“This has led to a lack of adequate or appropriate support and care to residents. They have been placed at risk of harm and in a number of cases harm has occurred. Senior management appear not to acknowledge or recognise that the systems in place are not adequate. There appears to be a lack of accountability; when things go wrong individuals are blamed. The allegation of institutional abuse is substantiated.”

The damning report is a world away from MiHomecare’s start to life in East Sussex in October last year, when it announced it would create 350 jobs as part of its home care contract with the council.

The company, known as Mitie, entered the healthcare market three years ago with its £112 million acquisition of Enara. But in March it warned its full-year operating profit would be below market expectations as its home care and social housing arm had been hit by “pricing pressures”.

Ruby McGregor-Smith, Mitie’s chief executive, has previously declared problems with staff retention. About half of the company’s care workers are on zero hours contracts.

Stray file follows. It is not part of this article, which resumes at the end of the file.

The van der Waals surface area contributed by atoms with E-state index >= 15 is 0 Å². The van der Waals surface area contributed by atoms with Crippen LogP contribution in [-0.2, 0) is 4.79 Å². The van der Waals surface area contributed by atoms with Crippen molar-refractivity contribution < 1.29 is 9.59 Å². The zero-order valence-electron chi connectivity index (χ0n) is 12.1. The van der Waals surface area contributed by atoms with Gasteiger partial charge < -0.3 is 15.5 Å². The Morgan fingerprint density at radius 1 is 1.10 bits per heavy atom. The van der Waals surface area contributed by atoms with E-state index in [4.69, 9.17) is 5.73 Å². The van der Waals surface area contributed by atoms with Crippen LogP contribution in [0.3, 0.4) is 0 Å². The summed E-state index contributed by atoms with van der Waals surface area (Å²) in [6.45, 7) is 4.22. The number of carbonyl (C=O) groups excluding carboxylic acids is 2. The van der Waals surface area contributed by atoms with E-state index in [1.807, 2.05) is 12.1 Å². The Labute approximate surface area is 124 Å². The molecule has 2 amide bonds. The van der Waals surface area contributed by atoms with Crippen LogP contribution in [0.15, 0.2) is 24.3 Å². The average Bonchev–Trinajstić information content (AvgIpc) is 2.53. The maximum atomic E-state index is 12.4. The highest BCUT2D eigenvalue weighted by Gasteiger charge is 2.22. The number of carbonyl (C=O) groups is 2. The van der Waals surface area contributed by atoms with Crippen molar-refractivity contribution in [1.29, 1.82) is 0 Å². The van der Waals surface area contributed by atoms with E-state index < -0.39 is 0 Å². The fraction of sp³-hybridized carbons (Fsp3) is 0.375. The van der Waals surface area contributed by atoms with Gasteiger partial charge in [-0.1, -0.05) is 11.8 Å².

She added: “We should pay carers above the minimum wage. We always offer a living wage option but it’s up to local authorities what they pay. Where we pay the London living wage, retention is not an issue.”

Commenting on the damning report into levels of care at Margaret House, Mitie said yesterday: “The quality of the care that we provide and the safety and dignity of our customers is our highest priority.

“We are working hard with the local authority to continually improve standards across the business and we are investing in our people and processes to achieve this.

"As you will understand, we can’t make any comment on confidential personal circumstances, including the names of individuals and on unsubstantiated comments.”